In fact, the event is known to aﬁcionados as the Sommelier Olympics, and the parallels to the actual Olympic Games are numerous. Both Predhomme and Rivest have paid for their training out of their own pockets, and only Rivest, so far, has secured any kind of sponsorship—the SAQ, Quebec’s government-owned liquor corporation, is covering travel costs to Tokyo for her and her team. There is no cash prize accompanying a gold medal. Remuneration comes in the potential for endorsements—a champion might be asked to put their name on a line of stemware, or to design a new corkscrew. It can mean more opportunities abroad—a job in New York, say, or Las Vegas. The greatest reward is the prestige that comes with highly specialized academic achievement: first place means you are deemed to know more about wine than anyone else in the world.
For a couple of years, anyway. At such an elite level, distinction is a matter of almost imperceptible degree and chance. Neither Rivest nor Predhomme are master sommeliers (Rivest, in fact, has failed the impossibly rigorous exam five times), but both beat Wallner in the Canadian competition last year. “There are days when the wines don’t speak to you,” Rivest says.
As cutthroat as the sommelier world can be, it’s also surprisingly collegial—at least in Canada. Wallner was Rivest and Predhomme’s unofficial coach for several days of pre-competition preparation. He put them through their paces, starting each day around 8 and finishing close to midnight, with sessions dedicated to more esoteric beverages like amaro, the Italian liqueur, and sake. The morning at Momofuku, he also guided them through a spirit “nosing” and a simulation of restaurant service where he, playing a guest, had them select, open and serve a bottle of champagne in exactly three minutes. The three have been friends for years, and frequently train together, even when they go head-to-head in the same competition. “A rising tide lifts all boats,” Predhomme says, with characteristic diplomacy. “We’re all in this together.”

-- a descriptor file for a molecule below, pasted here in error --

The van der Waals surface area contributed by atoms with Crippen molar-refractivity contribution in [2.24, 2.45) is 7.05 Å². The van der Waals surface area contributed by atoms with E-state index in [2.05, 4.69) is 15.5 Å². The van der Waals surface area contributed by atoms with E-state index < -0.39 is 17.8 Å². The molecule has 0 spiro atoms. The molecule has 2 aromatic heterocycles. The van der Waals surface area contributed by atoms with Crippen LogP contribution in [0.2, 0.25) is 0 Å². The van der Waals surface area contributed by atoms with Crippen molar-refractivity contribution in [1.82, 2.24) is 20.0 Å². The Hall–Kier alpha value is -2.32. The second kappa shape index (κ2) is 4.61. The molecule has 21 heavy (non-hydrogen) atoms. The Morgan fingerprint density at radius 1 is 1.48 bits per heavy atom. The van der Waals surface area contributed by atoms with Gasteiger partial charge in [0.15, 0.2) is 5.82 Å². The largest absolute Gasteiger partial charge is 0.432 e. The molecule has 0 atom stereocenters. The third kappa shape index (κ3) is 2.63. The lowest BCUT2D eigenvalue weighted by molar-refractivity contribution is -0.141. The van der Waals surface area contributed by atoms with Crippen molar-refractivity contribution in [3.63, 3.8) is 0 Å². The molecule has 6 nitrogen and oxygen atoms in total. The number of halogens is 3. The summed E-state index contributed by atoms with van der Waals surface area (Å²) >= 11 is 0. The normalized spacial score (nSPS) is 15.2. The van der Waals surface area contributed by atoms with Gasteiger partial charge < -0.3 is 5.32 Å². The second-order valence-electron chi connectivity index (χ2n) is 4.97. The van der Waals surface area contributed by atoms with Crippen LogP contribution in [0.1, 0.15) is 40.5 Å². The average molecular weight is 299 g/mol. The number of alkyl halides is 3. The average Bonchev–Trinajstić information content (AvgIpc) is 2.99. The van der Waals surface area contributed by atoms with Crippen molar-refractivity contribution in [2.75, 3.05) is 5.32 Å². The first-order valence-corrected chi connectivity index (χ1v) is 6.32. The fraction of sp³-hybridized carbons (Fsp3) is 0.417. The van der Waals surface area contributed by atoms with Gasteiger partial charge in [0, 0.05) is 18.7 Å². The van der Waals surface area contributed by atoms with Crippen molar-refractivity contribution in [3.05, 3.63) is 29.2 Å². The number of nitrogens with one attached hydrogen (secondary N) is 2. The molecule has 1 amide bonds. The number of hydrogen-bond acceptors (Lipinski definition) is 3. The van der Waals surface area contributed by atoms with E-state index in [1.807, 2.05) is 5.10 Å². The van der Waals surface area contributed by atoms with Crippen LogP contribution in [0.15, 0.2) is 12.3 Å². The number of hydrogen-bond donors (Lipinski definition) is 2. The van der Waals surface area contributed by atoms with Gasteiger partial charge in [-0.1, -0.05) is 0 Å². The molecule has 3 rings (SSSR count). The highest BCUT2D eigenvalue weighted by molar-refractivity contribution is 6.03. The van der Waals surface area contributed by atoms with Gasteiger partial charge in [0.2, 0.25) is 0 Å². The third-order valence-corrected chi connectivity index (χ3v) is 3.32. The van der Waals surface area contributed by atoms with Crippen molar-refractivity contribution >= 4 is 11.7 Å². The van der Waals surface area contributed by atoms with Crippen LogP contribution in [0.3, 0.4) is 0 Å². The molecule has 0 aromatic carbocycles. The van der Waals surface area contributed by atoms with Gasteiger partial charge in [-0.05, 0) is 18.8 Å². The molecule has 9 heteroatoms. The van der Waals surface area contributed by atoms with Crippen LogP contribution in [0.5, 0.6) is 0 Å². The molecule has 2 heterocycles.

Rivest, a professional sommelier for about 20 years, has been to the Sommelier Olympics twice. Both times she finished in the top 12. She says she’s been preparing for this competition her entire working life, but training has intensified considerably over the last year. She’s taken a leave from Les Fougères, constantly honing her palate and devoting her time to memorizing weather maps and obscure growing regions. After 20 years, there are still surprises. “Yesterday, I got all excited to discover that verdeca from Italy and Greek lagorthi grapes were the same,” she says. “Totally geeky, but I get a real kick out of it.” She estimates she’s spent about $40,000 this year alone, on travel expenses and wine and spirits for tasting. She frequently goes to Toronto, San Francisco and New York, where she studies with the French sommelier Pascaline Lepeltier.
If this sounds a little like an athletic training regimen, in some ways it is. Both sommeliers have loaded their iPhones with heart-pumping, inspirational playlists—Predhomme’s consists largely of anthemic hard rock and the soundtracks of every Rocky movie. (Before the 2012 Ontario contest, where he placed first—he is ranked second in the country—he also revisited The Karate Kid.) Rivest’s has more of an international inflection: it includes the merengue singer Elvis Crespo and Come On Eileen by Dexy’s Midnight Runners. Rivest has even hired a sports psychologist to cope with the pressure. “The expectations are so high this time,” she says. While Predhomme happily calls himself an underdog, Rivest’s odds of winning are good. If she wins, she’ll be the first woman ever to do so, and the first sommelier not from Europe or Japan. Basset has high hopes for her: “If Veronique can control her nerves, and she enjoys herself, she has all that’s required to win.”
In Tokyo, Predhomme and Rivest, like their fellow competitors, will be sequestered before they go on stage. They may have to wait several hours before their performances. During that time they won’t be permitted any contact with the outside world—no cellphones, computers or notes. They’ll even be escorted to the bathroom. “On the morning of a competition all I want to do is start crying and run far away,” Rivest says. “I think, why the hell am I doing this to myself?” The answer, as any champion knows, is that even the best have to keep proving themselves. Or, as the immortal Rocky Balboa put it, “Ain’t nothing over til it’s over.”